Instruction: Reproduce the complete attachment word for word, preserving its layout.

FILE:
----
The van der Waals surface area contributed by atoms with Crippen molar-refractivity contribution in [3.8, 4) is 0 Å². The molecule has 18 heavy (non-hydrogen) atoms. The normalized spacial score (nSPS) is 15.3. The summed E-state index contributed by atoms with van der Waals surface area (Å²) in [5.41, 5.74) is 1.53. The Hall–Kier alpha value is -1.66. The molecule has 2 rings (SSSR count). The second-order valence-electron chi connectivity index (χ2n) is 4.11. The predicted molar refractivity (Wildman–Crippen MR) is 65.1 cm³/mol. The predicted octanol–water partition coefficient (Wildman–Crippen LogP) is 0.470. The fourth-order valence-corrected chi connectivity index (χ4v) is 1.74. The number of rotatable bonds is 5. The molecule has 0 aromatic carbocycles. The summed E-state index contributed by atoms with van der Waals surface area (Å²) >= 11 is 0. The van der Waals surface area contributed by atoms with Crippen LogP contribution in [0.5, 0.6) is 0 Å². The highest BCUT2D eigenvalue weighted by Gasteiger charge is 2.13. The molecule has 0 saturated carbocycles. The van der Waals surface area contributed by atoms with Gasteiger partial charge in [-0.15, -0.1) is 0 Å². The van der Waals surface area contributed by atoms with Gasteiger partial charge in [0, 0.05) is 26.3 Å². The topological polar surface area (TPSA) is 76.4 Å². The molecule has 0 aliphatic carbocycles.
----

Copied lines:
The van der Waals surface area contributed by atoms with Crippen molar-refractivity contribution in [3.8, 4) is 0 Å². The molecule has 18 heavy (non-hydrogen) atoms. The normalized spacial score (nSPS) is 15.3. The summed E-state index contributed by atoms with van der Waals surface area (Å²) in [5.41, 5.74) is 1.53. The Hall–Kier alpha value is -1.66. The molecule has 2 rings (SSSR count). The second-order valence-electron chi connectivity index (χ2n) is 4.11. The predicted molar refractivity (Wildman–Crippen MR) is 65.1 cm³/mol. The predicted octanol–water partition coefficient (Wildman–Crippen LogP) is 0.470. The fourth-order valence-corrected chi connectivity index (χ4v) is 1.74. The number of rotatable bonds is 5. The molecule has 0 aromatic carbocycles. The summed E-state index contributed by atoms with van der Waals surface area (Å²) >= 11 is 0. The van der Waals surface area contributed by atoms with Crippen LogP contribution in [0.5, 0.6) is 0 Å². The highest BCUT2D eigenvalue weighted by Gasteiger charge is 2.13. The molecule has 0 saturated carbocycles. The van der Waals surface area contributed by atoms with Gasteiger partial charge in [-0.15, -0.1) is 0 Å². The van der Waals surface area contributed by atoms with Gasteiger partial charge in [0, 0.05) is 26.3 Å². The topological polar surface area (TPSA) is 76.4 Å². The molecule has 0 aliphatic carbocycles.